Aldo Leopold – On Conservation and Community

I am struck by the truth and wisdom of today’s quotes from Aldo Leopold, who is one of the fathers of Conservation. I hope you will read them closely, and think about them not just today, but all week.

“We abuse land because we regard it as a commodity belonging to us. When we see land as a community to which we belong, we may begin to use it with love and respect.” — Aldo Leopold, A Sand County Almanac

“Conservation means harmony between men and land. When land does well for its owner, and the owner does well by his land; when both end up better, by reason of their partnerships, we have conservation.” — Aldo Leopold, Round River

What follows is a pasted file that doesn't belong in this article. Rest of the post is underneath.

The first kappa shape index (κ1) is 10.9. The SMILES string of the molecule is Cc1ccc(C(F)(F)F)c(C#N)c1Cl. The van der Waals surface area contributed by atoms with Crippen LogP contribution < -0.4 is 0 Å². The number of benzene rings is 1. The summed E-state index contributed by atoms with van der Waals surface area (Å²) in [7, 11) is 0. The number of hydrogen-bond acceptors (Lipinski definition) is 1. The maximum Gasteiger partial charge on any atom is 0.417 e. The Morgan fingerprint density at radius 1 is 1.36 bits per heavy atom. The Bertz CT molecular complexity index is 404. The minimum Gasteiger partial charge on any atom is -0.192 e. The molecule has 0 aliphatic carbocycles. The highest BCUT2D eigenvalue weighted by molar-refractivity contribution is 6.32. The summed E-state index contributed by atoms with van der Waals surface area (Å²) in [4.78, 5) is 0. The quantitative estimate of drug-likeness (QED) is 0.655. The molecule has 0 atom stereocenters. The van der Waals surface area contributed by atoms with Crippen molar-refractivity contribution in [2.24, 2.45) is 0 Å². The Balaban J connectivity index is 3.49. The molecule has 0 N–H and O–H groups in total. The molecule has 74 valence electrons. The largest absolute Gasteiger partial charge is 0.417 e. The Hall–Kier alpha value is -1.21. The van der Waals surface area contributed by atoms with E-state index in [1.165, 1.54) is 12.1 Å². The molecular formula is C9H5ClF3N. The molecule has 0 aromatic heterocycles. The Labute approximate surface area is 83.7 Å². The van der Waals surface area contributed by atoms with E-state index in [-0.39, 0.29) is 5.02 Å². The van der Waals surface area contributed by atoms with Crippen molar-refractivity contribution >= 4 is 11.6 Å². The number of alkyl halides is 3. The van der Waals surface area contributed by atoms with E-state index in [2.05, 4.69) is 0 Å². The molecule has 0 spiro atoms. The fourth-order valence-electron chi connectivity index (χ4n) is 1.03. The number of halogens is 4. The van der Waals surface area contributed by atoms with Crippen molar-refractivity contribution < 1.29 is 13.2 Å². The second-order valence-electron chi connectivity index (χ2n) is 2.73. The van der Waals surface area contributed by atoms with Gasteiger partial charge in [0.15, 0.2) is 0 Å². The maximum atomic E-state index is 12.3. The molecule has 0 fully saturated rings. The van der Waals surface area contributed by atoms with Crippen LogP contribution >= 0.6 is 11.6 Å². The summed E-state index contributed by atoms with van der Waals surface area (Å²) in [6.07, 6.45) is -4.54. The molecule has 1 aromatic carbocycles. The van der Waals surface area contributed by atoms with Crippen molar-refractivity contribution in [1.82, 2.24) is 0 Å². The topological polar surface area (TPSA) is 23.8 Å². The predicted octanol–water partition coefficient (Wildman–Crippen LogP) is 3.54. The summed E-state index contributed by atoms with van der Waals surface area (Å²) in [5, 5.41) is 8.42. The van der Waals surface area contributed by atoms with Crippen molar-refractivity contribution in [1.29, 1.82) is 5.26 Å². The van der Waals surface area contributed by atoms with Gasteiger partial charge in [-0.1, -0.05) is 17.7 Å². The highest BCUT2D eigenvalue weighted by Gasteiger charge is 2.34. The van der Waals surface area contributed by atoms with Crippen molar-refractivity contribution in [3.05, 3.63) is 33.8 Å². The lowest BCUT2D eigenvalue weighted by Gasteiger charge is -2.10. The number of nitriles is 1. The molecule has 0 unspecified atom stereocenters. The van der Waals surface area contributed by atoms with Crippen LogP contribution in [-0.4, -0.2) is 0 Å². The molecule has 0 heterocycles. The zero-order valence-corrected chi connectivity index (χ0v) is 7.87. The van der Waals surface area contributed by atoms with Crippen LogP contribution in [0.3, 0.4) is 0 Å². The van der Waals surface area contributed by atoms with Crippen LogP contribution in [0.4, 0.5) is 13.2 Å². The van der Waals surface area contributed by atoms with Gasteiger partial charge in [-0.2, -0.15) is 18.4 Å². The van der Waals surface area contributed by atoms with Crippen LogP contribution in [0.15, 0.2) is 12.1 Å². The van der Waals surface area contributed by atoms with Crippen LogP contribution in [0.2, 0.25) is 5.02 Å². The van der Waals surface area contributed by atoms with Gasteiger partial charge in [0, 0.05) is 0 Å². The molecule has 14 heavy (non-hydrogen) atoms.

“All ethics so far evolved rest upon a single premise: that the individual is a member of a community of interdependent parts. His instincts prompt him to compete for his place in the community, but his ethics prompt him also to cooperate (perhaps in order that there may be a place to compete for). The land ethic simply enlarges the boundaries of the community to include soils, waters, plants, and animals, or, collectively, the land.” — Aldo Leopold, “The Land Ethic”

How do you think of the land around you? Do you assign its value by what it produces for humans? Doesn’t this land also provide habitat, food and water for all of God’s creatures? Humans need to stop thinking of the natural world as a commodity for only one species (them) and realize that it belongs jointly to all the species that occupy it, providing sustenance for everything.

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